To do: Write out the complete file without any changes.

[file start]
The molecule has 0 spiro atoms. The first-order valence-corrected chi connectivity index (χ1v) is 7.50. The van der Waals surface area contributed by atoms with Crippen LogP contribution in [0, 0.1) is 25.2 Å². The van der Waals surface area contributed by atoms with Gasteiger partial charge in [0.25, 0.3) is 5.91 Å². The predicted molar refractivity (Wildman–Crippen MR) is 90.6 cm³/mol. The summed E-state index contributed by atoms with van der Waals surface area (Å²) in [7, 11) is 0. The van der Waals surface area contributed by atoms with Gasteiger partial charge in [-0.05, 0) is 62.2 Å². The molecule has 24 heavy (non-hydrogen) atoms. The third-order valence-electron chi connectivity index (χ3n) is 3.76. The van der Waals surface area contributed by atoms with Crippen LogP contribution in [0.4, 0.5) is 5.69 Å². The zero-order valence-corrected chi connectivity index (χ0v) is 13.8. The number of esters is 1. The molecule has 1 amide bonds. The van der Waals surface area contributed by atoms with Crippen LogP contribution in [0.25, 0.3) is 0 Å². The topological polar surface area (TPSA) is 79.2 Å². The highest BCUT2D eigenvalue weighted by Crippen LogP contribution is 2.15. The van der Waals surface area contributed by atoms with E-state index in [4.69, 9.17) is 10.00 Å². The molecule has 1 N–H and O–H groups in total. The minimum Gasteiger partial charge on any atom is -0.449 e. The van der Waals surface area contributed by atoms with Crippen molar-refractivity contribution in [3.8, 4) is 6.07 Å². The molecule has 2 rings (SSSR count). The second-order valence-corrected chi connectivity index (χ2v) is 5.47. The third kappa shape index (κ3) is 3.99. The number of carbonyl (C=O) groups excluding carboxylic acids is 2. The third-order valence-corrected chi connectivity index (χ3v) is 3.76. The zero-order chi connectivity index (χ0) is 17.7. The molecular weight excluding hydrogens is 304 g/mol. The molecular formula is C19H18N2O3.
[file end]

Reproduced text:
The molecule has 0 spiro atoms. The first-order valence-corrected chi connectivity index (χ1v) is 7.50. The van der Waals surface area contributed by atoms with Crippen LogP contribution in [0, 0.1) is 25.2 Å². The van der Waals surface area contributed by atoms with Gasteiger partial charge in [0.25, 0.3) is 5.91 Å². The predicted molar refractivity (Wildman–Crippen MR) is 90.6 cm³/mol. The summed E-state index contributed by atoms with van der Waals surface area (Å²) in [7, 11) is 0. The van der Waals surface area contributed by atoms with Gasteiger partial charge in [-0.05, 0) is 62.2 Å². The molecule has 24 heavy (non-hydrogen) atoms. The third-order valence-electron chi connectivity index (χ3n) is 3.76. The van der Waals surface area contributed by atoms with Crippen LogP contribution in [0.4, 0.5) is 5.69 Å². The zero-order valence-corrected chi connectivity index (χ0v) is 13.8. The number of esters is 1. The molecule has 1 amide bonds. The van der Waals surface area contributed by atoms with Crippen LogP contribution in [0.25, 0.3) is 0 Å². The topological polar surface area (TPSA) is 79.2 Å². The highest BCUT2D eigenvalue weighted by Crippen LogP contribution is 2.15. The van der Waals surface area contributed by atoms with E-state index in [4.69, 9.17) is 10.00 Å². The molecule has 1 N–H and O–H groups in total. The minimum Gasteiger partial charge on any atom is -0.449 e. The van der Waals surface area contributed by atoms with Crippen molar-refractivity contribution in [3.8, 4) is 6.07 Å². The molecule has 2 rings (SSSR count). The second-order valence-corrected chi connectivity index (χ2v) is 5.47. The third kappa shape index (κ3) is 3.99. The number of carbonyl (C=O) groups excluding carboxylic acids is 2. The third-order valence-corrected chi connectivity index (χ3v) is 3.76. The zero-order chi connectivity index (χ0) is 17.7. The molecular weight excluding hydrogens is 304 g/mol. The molecular formula is C19H18N2O3.